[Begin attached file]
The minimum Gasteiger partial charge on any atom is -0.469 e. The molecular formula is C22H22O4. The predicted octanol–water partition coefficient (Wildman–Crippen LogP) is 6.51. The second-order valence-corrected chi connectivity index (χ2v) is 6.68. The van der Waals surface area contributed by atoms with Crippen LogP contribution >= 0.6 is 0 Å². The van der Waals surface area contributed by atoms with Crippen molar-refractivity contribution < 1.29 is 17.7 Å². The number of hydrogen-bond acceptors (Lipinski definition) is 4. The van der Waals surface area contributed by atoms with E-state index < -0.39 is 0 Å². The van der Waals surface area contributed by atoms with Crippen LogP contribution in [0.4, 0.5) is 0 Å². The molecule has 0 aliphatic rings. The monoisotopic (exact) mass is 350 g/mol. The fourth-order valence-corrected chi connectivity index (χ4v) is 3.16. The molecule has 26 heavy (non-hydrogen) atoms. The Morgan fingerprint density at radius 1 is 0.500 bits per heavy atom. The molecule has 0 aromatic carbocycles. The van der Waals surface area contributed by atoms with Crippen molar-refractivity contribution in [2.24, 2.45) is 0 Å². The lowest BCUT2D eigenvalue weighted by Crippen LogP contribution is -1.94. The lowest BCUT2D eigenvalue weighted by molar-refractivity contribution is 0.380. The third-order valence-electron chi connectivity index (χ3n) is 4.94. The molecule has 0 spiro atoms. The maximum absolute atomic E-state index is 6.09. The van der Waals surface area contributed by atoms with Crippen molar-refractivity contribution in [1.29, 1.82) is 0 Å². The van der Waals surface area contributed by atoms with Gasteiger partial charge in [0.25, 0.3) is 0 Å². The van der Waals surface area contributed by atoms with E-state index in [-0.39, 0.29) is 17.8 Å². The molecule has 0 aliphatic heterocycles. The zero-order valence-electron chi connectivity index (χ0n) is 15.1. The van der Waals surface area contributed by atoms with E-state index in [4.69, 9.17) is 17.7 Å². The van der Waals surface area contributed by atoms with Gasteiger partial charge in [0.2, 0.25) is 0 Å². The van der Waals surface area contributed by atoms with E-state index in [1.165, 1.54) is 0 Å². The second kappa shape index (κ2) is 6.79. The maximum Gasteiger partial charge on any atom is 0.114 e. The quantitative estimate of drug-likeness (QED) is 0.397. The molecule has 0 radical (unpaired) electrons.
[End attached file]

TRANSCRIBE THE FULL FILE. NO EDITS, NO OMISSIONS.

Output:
The minimum Gasteiger partial charge on any atom is -0.469 e. The molecular formula is C22H22O4. The predicted octanol–water partition coefficient (Wildman–Crippen LogP) is 6.51. The second-order valence-corrected chi connectivity index (χ2v) is 6.68. The van der Waals surface area contributed by atoms with Crippen LogP contribution >= 0.6 is 0 Å². The van der Waals surface area contributed by atoms with Crippen molar-refractivity contribution < 1.29 is 17.7 Å². The number of hydrogen-bond acceptors (Lipinski definition) is 4. The van der Waals surface area contributed by atoms with E-state index < -0.39 is 0 Å². The van der Waals surface area contributed by atoms with Crippen LogP contribution in [0.4, 0.5) is 0 Å². The molecule has 0 aliphatic rings. The monoisotopic (exact) mass is 350 g/mol. The fourth-order valence-corrected chi connectivity index (χ4v) is 3.16. The molecule has 26 heavy (non-hydrogen) atoms. The Morgan fingerprint density at radius 1 is 0.500 bits per heavy atom. The molecule has 0 aromatic carbocycles. The van der Waals surface area contributed by atoms with Crippen molar-refractivity contribution in [2.24, 2.45) is 0 Å². The lowest BCUT2D eigenvalue weighted by Crippen LogP contribution is -1.94. The lowest BCUT2D eigenvalue weighted by molar-refractivity contribution is 0.380. The third-order valence-electron chi connectivity index (χ3n) is 4.94. The molecule has 0 spiro atoms. The maximum absolute atomic E-state index is 6.09. The van der Waals surface area contributed by atoms with Crippen molar-refractivity contribution in [1.29, 1.82) is 0 Å². The van der Waals surface area contributed by atoms with Gasteiger partial charge in [0.25, 0.3) is 0 Å². The van der Waals surface area contributed by atoms with E-state index in [-0.39, 0.29) is 17.8 Å². The molecule has 0 aliphatic heterocycles. The zero-order valence-electron chi connectivity index (χ0n) is 15.1. The van der Waals surface area contributed by atoms with E-state index in [4.69, 9.17) is 17.7 Å². The van der Waals surface area contributed by atoms with Gasteiger partial charge in [0.2, 0.25) is 0 Å². The van der Waals surface area contributed by atoms with E-state index in [1.165, 1.54) is 0 Å². The second kappa shape index (κ2) is 6.79. The maximum Gasteiger partial charge on any atom is 0.114 e. The quantitative estimate of drug-likeness (QED) is 0.397. The molecule has 0 radical (unpaired) electrons.